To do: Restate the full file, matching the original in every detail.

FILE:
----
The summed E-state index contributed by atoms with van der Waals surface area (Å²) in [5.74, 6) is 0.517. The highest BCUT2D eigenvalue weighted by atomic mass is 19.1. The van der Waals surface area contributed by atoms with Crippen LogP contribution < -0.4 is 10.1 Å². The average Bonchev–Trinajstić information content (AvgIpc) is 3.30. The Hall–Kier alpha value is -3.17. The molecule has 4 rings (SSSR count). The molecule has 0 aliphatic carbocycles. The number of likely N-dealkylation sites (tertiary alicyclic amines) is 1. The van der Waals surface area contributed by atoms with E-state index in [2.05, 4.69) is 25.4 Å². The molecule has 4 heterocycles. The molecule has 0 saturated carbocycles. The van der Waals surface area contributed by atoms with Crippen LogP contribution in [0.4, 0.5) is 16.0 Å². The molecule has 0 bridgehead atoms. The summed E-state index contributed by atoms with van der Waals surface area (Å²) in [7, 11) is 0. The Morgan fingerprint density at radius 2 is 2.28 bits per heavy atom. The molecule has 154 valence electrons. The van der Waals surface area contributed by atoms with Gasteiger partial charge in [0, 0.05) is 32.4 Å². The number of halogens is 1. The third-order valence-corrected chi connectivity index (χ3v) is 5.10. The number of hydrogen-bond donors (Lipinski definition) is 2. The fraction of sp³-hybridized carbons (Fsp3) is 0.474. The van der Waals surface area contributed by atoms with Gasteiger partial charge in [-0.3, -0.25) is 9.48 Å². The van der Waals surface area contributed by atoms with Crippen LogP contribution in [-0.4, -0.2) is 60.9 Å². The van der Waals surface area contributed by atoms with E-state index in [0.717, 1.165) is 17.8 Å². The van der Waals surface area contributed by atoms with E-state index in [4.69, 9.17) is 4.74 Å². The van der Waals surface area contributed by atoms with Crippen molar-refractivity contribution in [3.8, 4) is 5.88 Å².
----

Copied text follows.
The summed E-state index contributed by atoms with van der Waals surface area (Å²) in [5.74, 6) is 0.517. The highest BCUT2D eigenvalue weighted by atomic mass is 19.1. The van der Waals surface area contributed by atoms with Crippen LogP contribution < -0.4 is 10.1 Å². The average Bonchev–Trinajstić information content (AvgIpc) is 3.30. The Hall–Kier alpha value is -3.17. The molecule has 4 rings (SSSR count). The molecule has 0 aliphatic carbocycles. The number of likely N-dealkylation sites (tertiary alicyclic amines) is 1. The van der Waals surface area contributed by atoms with E-state index in [2.05, 4.69) is 25.4 Å². The molecule has 4 heterocycles. The molecule has 0 saturated carbocycles. The van der Waals surface area contributed by atoms with Crippen LogP contribution in [0.4, 0.5) is 16.0 Å². The molecule has 0 bridgehead atoms. The summed E-state index contributed by atoms with van der Waals surface area (Å²) in [7, 11) is 0. The Morgan fingerprint density at radius 2 is 2.28 bits per heavy atom. The molecule has 154 valence electrons. The van der Waals surface area contributed by atoms with Gasteiger partial charge in [0, 0.05) is 32.4 Å². The number of halogens is 1. The third-order valence-corrected chi connectivity index (χ3v) is 5.10. The number of hydrogen-bond donors (Lipinski definition) is 2. The fraction of sp³-hybridized carbons (Fsp3) is 0.474. The van der Waals surface area contributed by atoms with Gasteiger partial charge in [-0.3, -0.25) is 9.48 Å². The van der Waals surface area contributed by atoms with Crippen LogP contribution in [-0.4, -0.2) is 60.9 Å². The van der Waals surface area contributed by atoms with E-state index in [0.717, 1.165) is 17.8 Å². The van der Waals surface area contributed by atoms with E-state index in [4.69, 9.17) is 4.74 Å². The van der Waals surface area contributed by atoms with Crippen molar-refractivity contribution in [3.8, 4) is 5.88 Å².